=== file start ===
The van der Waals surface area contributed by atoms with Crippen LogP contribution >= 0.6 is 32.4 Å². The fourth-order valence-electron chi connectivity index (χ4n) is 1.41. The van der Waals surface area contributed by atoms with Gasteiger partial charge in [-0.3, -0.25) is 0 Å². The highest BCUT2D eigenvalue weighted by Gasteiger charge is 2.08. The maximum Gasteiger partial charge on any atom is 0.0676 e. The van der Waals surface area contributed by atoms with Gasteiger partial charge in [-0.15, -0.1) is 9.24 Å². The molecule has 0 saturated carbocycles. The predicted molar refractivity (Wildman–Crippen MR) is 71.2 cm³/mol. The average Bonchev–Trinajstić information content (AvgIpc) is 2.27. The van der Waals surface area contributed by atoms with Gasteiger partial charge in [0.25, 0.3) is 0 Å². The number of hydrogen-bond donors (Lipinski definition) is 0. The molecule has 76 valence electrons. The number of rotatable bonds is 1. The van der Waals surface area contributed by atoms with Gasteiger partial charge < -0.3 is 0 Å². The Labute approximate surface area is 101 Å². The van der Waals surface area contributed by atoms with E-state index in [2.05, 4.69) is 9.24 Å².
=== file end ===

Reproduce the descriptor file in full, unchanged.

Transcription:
The van der Waals surface area contributed by atoms with Crippen LogP contribution >= 0.6 is 32.4 Å². The fourth-order valence-electron chi connectivity index (χ4n) is 1.41. The van der Waals surface area contributed by atoms with Gasteiger partial charge in [-0.3, -0.25) is 0 Å². The highest BCUT2D eigenvalue weighted by Gasteiger charge is 2.08. The maximum Gasteiger partial charge on any atom is 0.0676 e. The van der Waals surface area contributed by atoms with Gasteiger partial charge in [-0.15, -0.1) is 9.24 Å². The molecule has 0 saturated carbocycles. The predicted molar refractivity (Wildman–Crippen MR) is 71.2 cm³/mol. The average Bonchev–Trinajstić information content (AvgIpc) is 2.27. The van der Waals surface area contributed by atoms with Gasteiger partial charge in [0.25, 0.3) is 0 Å². The number of hydrogen-bond donors (Lipinski definition) is 0. The molecule has 76 valence electrons. The number of rotatable bonds is 1. The van der Waals surface area contributed by atoms with Gasteiger partial charge < -0.3 is 0 Å². The Labute approximate surface area is 101 Å². The van der Waals surface area contributed by atoms with E-state index in [2.05, 4.69) is 9.24 Å².